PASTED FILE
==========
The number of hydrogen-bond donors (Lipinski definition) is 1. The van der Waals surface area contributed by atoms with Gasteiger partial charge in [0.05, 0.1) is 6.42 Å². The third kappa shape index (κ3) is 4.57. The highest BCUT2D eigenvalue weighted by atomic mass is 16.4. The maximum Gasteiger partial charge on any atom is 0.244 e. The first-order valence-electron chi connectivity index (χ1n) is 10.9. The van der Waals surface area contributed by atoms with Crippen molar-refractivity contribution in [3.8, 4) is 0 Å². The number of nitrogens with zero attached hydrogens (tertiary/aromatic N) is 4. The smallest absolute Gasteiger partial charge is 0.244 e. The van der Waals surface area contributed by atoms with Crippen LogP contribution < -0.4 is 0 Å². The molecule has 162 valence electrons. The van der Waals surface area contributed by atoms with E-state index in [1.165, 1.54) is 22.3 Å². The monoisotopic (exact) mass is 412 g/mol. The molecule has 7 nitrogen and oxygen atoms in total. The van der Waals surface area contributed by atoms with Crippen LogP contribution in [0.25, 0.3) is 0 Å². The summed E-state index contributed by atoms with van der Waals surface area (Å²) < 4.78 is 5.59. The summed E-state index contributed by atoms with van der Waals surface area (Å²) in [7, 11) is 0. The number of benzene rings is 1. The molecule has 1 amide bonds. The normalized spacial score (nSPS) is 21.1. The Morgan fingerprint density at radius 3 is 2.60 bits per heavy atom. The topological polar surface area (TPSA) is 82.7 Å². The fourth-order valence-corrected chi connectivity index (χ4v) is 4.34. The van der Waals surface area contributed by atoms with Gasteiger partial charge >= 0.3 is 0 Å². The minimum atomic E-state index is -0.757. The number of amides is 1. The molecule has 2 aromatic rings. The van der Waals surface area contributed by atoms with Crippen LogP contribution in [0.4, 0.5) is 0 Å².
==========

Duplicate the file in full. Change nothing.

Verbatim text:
The number of hydrogen-bond donors (Lipinski definition) is 1. The van der Waals surface area contributed by atoms with Gasteiger partial charge in [0.05, 0.1) is 6.42 Å². The third kappa shape index (κ3) is 4.57. The highest BCUT2D eigenvalue weighted by atomic mass is 16.4. The maximum Gasteiger partial charge on any atom is 0.244 e. The first-order valence-electron chi connectivity index (χ1n) is 10.9. The van der Waals surface area contributed by atoms with Crippen molar-refractivity contribution in [3.8, 4) is 0 Å². The number of nitrogens with zero attached hydrogens (tertiary/aromatic N) is 4. The smallest absolute Gasteiger partial charge is 0.244 e. The van der Waals surface area contributed by atoms with Crippen LogP contribution < -0.4 is 0 Å². The molecule has 162 valence electrons. The van der Waals surface area contributed by atoms with E-state index in [1.165, 1.54) is 22.3 Å². The monoisotopic (exact) mass is 412 g/mol. The molecule has 7 nitrogen and oxygen atoms in total. The van der Waals surface area contributed by atoms with Crippen LogP contribution in [0.25, 0.3) is 0 Å². The summed E-state index contributed by atoms with van der Waals surface area (Å²) < 4.78 is 5.59. The summed E-state index contributed by atoms with van der Waals surface area (Å²) in [7, 11) is 0. The number of benzene rings is 1. The molecule has 1 amide bonds. The normalized spacial score (nSPS) is 21.1. The Morgan fingerprint density at radius 3 is 2.60 bits per heavy atom. The topological polar surface area (TPSA) is 82.7 Å². The fourth-order valence-corrected chi connectivity index (χ4v) is 4.34. The van der Waals surface area contributed by atoms with Gasteiger partial charge >= 0.3 is 0 Å². The minimum atomic E-state index is -0.757. The number of amides is 1. The molecule has 2 aromatic rings. The van der Waals surface area contributed by atoms with Crippen LogP contribution in [0.4, 0.5) is 0 Å².